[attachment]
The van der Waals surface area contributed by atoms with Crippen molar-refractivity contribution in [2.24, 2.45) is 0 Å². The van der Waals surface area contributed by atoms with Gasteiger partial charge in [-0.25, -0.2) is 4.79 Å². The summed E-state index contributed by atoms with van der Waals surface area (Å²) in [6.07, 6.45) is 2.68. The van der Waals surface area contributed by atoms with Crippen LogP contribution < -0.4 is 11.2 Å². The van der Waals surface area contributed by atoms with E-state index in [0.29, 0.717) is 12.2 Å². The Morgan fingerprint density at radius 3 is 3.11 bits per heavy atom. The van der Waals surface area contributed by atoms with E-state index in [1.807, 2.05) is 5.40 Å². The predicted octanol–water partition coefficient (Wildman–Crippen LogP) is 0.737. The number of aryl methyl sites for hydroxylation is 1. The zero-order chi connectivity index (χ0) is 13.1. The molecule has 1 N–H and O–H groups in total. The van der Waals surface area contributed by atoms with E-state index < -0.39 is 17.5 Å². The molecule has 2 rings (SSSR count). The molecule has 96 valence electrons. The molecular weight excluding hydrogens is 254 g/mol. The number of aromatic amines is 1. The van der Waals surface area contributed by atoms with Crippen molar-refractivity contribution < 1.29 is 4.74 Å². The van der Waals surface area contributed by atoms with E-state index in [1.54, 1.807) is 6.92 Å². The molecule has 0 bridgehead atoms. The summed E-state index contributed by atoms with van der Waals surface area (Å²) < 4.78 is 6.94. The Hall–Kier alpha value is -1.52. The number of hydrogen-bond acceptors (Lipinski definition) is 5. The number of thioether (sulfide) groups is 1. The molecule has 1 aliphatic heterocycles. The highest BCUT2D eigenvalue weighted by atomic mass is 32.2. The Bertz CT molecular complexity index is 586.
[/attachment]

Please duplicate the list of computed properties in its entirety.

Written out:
The van der Waals surface area contributed by atoms with Crippen molar-refractivity contribution in [2.24, 2.45) is 0 Å². The van der Waals surface area contributed by atoms with Gasteiger partial charge in [-0.25, -0.2) is 4.79 Å². The summed E-state index contributed by atoms with van der Waals surface area (Å²) in [6.07, 6.45) is 2.68. The van der Waals surface area contributed by atoms with Crippen LogP contribution < -0.4 is 11.2 Å². The van der Waals surface area contributed by atoms with E-state index in [0.29, 0.717) is 12.2 Å². The Morgan fingerprint density at radius 3 is 3.11 bits per heavy atom. The van der Waals surface area contributed by atoms with E-state index in [1.807, 2.05) is 5.40 Å². The predicted octanol–water partition coefficient (Wildman–Crippen LogP) is 0.737. The number of aryl methyl sites for hydroxylation is 1. The zero-order chi connectivity index (χ0) is 13.1. The molecule has 1 N–H and O–H groups in total. The van der Waals surface area contributed by atoms with E-state index < -0.39 is 17.5 Å². The molecule has 2 rings (SSSR count). The molecule has 96 valence electrons. The molecular weight excluding hydrogens is 254 g/mol. The number of aromatic amines is 1. The van der Waals surface area contributed by atoms with Crippen molar-refractivity contribution < 1.29 is 4.74 Å². The van der Waals surface area contributed by atoms with E-state index in [1.54, 1.807) is 6.92 Å². The molecule has 0 bridgehead atoms. The summed E-state index contributed by atoms with van der Waals surface area (Å²) < 4.78 is 6.94. The Hall–Kier alpha value is -1.52. The number of hydrogen-bond acceptors (Lipinski definition) is 5. The number of thioether (sulfide) groups is 1. The molecule has 1 aliphatic heterocycles. The highest BCUT2D eigenvalue weighted by atomic mass is 32.2. The Bertz CT molecular complexity index is 586.